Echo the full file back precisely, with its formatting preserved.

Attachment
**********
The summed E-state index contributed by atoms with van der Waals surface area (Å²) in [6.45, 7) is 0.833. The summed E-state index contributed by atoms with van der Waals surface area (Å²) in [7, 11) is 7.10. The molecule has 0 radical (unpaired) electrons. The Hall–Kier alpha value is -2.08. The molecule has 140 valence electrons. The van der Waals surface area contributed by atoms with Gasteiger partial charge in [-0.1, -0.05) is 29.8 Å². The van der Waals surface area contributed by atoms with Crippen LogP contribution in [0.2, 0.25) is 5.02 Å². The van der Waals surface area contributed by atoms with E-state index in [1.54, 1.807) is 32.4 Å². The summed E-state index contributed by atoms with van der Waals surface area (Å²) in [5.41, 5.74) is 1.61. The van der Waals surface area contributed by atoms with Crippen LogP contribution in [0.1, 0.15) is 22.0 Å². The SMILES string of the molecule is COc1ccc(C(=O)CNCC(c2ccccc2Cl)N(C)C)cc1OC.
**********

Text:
The summed E-state index contributed by atoms with van der Waals surface area (Å²) in [6.45, 7) is 0.833. The summed E-state index contributed by atoms with van der Waals surface area (Å²) in [7, 11) is 7.10. The molecule has 0 radical (unpaired) electrons. The Hall–Kier alpha value is -2.08. The molecule has 140 valence electrons. The van der Waals surface area contributed by atoms with Gasteiger partial charge in [-0.1, -0.05) is 29.8 Å². The van der Waals surface area contributed by atoms with Crippen LogP contribution in [0.2, 0.25) is 5.02 Å². The van der Waals surface area contributed by atoms with E-state index in [1.54, 1.807) is 32.4 Å². The summed E-state index contributed by atoms with van der Waals surface area (Å²) in [5.41, 5.74) is 1.61. The van der Waals surface area contributed by atoms with Crippen LogP contribution in [0.1, 0.15) is 22.0 Å². The SMILES string of the molecule is COc1ccc(C(=O)CNCC(c2ccccc2Cl)N(C)C)cc1OC.